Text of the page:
Three people, including a girl, were killed and three others were missing after a landslide struck homes in southeast Alaska this week, the authorities said.
The landslide took place at about 9 p.m. Monday local time in Wrangell, Alaska, where “the slide covered and effectively closed Zimovia Highway” at its 11th milepost, the Alaska Department of Transportation and Public Facilities said on Tuesday.
The slide was estimated to be 450 feet wide when it crossed the roadway and smashed into three single-family homes. It remained active through Monday evening and caused road closures, the authorities said.
Wrangell is a coastal community of 2,000 residents in southeast Alaska.
Rescue crews found the body of a girl in the initial search and a drone operator found the bodies of two adults on Tuesday afternoon, according to the Alaska Department of Public Safety.
Austin McDaniel, a spokesman for the department, said on Wednesday that one adult and two juveniles were still missing in the area of the landslide. Their ages were not released.
Alaska State Troopers were leading search and rescue efforts with help from other agencies including the U.S. Coast Guard and the U.S. Forest Service. Canine teams were also searching the area.
Mr. McDaniel said that crews rescued a woman on Tuesday who was in good condition and undergoing medical care.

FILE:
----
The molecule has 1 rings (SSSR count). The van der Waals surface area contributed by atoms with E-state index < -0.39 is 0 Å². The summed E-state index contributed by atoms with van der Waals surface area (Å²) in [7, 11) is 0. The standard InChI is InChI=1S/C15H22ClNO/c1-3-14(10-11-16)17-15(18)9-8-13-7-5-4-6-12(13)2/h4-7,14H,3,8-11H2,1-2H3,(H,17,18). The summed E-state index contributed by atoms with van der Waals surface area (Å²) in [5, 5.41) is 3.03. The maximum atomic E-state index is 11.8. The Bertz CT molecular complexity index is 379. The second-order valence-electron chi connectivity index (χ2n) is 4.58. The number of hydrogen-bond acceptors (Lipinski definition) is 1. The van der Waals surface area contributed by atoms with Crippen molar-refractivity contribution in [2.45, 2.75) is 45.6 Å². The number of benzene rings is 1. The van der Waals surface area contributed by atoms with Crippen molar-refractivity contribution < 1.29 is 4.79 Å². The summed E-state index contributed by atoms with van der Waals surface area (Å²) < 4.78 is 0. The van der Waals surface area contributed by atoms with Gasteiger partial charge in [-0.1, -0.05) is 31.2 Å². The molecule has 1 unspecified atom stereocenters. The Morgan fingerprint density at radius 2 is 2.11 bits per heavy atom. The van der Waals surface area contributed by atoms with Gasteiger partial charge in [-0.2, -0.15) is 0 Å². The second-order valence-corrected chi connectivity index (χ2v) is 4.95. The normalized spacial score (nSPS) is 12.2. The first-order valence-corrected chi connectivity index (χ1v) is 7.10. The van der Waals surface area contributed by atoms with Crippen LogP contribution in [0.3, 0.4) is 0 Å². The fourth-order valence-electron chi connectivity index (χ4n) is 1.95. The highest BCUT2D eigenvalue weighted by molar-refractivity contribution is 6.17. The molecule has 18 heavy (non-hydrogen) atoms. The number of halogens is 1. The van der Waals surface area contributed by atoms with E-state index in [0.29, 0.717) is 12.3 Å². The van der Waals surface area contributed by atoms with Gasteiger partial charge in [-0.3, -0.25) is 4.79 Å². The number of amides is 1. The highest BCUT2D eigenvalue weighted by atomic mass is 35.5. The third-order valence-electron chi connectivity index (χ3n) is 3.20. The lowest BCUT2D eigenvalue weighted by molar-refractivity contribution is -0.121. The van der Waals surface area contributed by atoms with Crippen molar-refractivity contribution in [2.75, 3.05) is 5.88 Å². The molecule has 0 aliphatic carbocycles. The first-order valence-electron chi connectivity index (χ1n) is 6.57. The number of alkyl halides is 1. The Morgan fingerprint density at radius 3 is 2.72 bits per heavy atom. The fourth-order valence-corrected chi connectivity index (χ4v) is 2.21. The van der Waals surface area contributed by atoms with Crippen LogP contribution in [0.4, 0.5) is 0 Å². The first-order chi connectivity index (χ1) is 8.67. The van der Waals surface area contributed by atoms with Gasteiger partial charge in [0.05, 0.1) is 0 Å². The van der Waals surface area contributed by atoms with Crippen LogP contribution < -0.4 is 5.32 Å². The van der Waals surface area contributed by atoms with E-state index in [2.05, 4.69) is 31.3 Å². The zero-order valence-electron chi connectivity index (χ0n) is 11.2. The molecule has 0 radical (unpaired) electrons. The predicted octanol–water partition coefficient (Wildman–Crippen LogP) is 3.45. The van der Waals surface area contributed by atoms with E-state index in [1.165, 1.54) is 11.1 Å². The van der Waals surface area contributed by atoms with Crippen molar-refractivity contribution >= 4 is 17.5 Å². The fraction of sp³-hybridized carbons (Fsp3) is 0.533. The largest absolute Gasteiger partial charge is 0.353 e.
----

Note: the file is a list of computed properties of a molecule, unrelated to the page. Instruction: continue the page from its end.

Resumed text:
Officials asked the public to stay away from the slide area because of unstable slope conditions. People who live nearby have been asked to evacuate.
“This most certainly is a trying time for our community, but as always this little town of ours has banded together and shown quite some resilience,” Mason Villarama, interim borough manager for Wrangell, said at a news conference on Tuesday.
On Tuesday, Gov. Mike Dunleavy of Alaska issued a disaster declaration in Wrangell and said that he and his wife were “heartbroken by this disaster.”
Secretary of Homeland Security Alejandro Mayorkas said on social media that he had spoken with the congressional delegation from Alaska about the landslide.
Peter Boyd, a meteorologist with the National Weather Service in Juneau, Alaska, said that in the six hours before the landslide, a total of 1.13 inches of rain fell at the nearby Wrangell Airport.
“It was a very intense period of rainfall, plus the winds around the area were getting gusts up to 70 miles per hour,” he said on Wednesday.
The Weather Service said that more rain was expected to envelop southeastern Alaska by Thursday morning and that widespread rain was also forecast into the weekend.